Lydia K. '14, MEng '16
Nov 6 2016
It’s been a while. Welcome back. Let’s get this over with:
That was East Campus, video by and courtesy of Eric Lujan ‘19, screaming cathartic on Friday, November 6, 2015.
Today is Sunday, November 6. This is EC Gothic, authored by East Campus, the residents and the mailing list, not all of which is residents, from 7:07pm Sunday, May 3, through 1:47am Tuesday, May 5, 2015, in expansion of MIT Gothic. It is up to you to decipher these, and to distinguish the truth from the fiction. Maybe you’ll find a place where the ephemeral is more real than the truth. That place might be MIT. The time might be the middle of the semester. We’re from the past. We can help. Have you slept? Good luck.
Nchinda N. '17
Miranda G. ‘16
You are taking four classes and you have five psets. You don’t know where the extra pset came from or which one it is. The example scenarios in the problems grow increasingly violent.
The Stata... read the post »
May 21 2016
Posted in: Miscellaneous
My thesis is done. It is
- 384 pages long,
- 2.0833% of them text,
- 4.9479% of them pictures, and
- 90.365% of them code.
Here is potato soup, made and dictated by Cory and based heavily on this soup recipe.
Chop four carrots, three or four stalks of celery, an onion, three or four large potatoes, and one leftover pork chop (or whatever). Put them all in a pot except for the potatoes, cook for two minutes without broth, add the potatoes, and cook five more minutes without broth.
Add broth (any broth; we used chicken stock). Simmer ten minutes or so until the potatoes are soft. Whisk together three tablespoons of flour and one cup of milk and stir it into the soup. Cook five more minutes.
Let the soup cool enough that it is safe to handle. Food process half of it and put it back. Add one cup of half-and-half or a half-cup of cream. Stir the soup, bring it back to a boil, and season to taste.
Garnish with shredded... read the post »
May 6 2016
Posted in: Miscellaneous
PA is colder than Boston, or it feels that way. In the winter the grass is covered in hoarfrost (иней in Russian, I learned) that melts during the day except in the shadow of the house. I call my grandmother on my dad’s side, which I only get to do when I visit my parents. We talk about vacations and compare temperatures (-5 here, -25 in Perm). We talk about my and Cory’s apartment garden, and why my radishes won’t grow (it’s not cold enough). I tell her about how my peas died, and how the onion and dill, which grow so well in Russia, have been four inches tall for the past four months.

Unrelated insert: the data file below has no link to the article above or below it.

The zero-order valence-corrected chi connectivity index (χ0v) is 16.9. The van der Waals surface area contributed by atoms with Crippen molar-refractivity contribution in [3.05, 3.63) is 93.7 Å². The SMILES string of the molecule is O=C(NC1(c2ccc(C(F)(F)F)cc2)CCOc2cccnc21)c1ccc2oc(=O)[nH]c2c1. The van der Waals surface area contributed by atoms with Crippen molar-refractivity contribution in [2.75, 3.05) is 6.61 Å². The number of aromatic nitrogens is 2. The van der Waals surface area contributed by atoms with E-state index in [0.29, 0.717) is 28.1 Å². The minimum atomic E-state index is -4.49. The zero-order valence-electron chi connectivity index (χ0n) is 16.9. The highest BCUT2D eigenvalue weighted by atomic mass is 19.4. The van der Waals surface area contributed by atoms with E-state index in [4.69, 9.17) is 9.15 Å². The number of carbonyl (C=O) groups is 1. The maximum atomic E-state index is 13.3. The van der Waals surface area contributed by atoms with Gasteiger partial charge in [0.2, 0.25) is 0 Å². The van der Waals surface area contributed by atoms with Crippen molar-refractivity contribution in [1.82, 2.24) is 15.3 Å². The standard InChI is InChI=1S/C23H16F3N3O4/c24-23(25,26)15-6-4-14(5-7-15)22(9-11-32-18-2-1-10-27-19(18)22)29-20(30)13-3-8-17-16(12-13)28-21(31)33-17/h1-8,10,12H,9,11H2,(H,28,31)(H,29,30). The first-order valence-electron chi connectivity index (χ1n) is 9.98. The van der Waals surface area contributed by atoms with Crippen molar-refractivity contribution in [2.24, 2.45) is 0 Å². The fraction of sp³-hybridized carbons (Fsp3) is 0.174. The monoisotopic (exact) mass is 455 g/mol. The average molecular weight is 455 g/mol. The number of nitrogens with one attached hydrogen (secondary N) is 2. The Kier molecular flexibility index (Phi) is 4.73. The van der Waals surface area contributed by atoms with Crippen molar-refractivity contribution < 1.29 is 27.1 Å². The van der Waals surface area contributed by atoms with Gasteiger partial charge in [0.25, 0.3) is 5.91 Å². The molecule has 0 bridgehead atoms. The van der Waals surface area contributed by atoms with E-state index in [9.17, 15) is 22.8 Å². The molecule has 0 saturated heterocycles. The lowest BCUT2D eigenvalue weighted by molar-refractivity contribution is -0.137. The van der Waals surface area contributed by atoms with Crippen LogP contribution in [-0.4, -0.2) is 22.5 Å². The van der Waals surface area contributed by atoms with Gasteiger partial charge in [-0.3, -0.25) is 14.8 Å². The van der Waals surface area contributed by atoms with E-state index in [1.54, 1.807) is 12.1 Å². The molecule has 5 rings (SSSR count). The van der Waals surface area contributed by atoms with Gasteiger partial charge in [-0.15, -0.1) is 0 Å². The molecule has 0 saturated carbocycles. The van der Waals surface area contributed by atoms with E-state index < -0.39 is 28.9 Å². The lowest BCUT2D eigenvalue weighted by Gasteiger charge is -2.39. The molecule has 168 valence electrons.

Winter in PA is grey trees against a warm, colorless sky, stillness, grey chimney smoke drifting, grey mountains. When night falls the pink streetlights light the forest from behind, the snow a white shadow on all the trees.
In the... read the post »
Apr 27 2016
Posted in: Miscellaneous
Over the past few years, toward the end of my full-time undergrad and during my MEng, I’ve fallen hard in love with this city—Cambridge, then Boston, and Somerville—the vines and flowers and old brick against skyscrapers; black skies, grey roofs, and red brick sidewalks and rooftop gardens.
I love our long, long, daylong and nighttime walks. I love feeling thoroughly exhausted. When I close my eyes at night I see castles, green pillars, grey roofs, green and red walls, rust, and vines. I still feel the sun on my skin; I still see blue skies, light clouds, and networks of fire escapes between here and more magical places.
Over the next weeks before I graduate I want to show you more of these places I love, starting with Beacon St. and Marlborough St., which run parallel to the water on the Boston side, across the Charles from MIT. This is where we spent our past Saturday, our first warm weekend that I’ve been in town, on a path that looks like this:
Here’s Boston from the... read the post »
Apr 11 2016
A lot of socializing at MIT happens on the dorm mailing lists. One of my favorite mailing lists is Burton-Conner’s, not because of the content of the mailing list (I’ve never been on it), but because of the excellent barrier to emailing it: it is tradition, a very important rule, and a sign of respect to sign emails to the Burton-Conner dormwide social mailing list with the color of the underwear you are wearing. (For a more detailed explanation, see Snively ‘11’s post from 2009.)
This rule is a huge boon to those of us who are data-curious and kind of creepy. All MIT undergraduates, even those who have never lived in Burton-Conner, have a wealth of data on the self-reported underwear colors of people who have emailed the entire undergraduate population, which includes Burton-Conner. Reasons for emailing all undergraduates include event announcements for student groups and departments, flame wars, and occasionally lost items. In contrast, the kinds of emails sent within a dorm... read the post »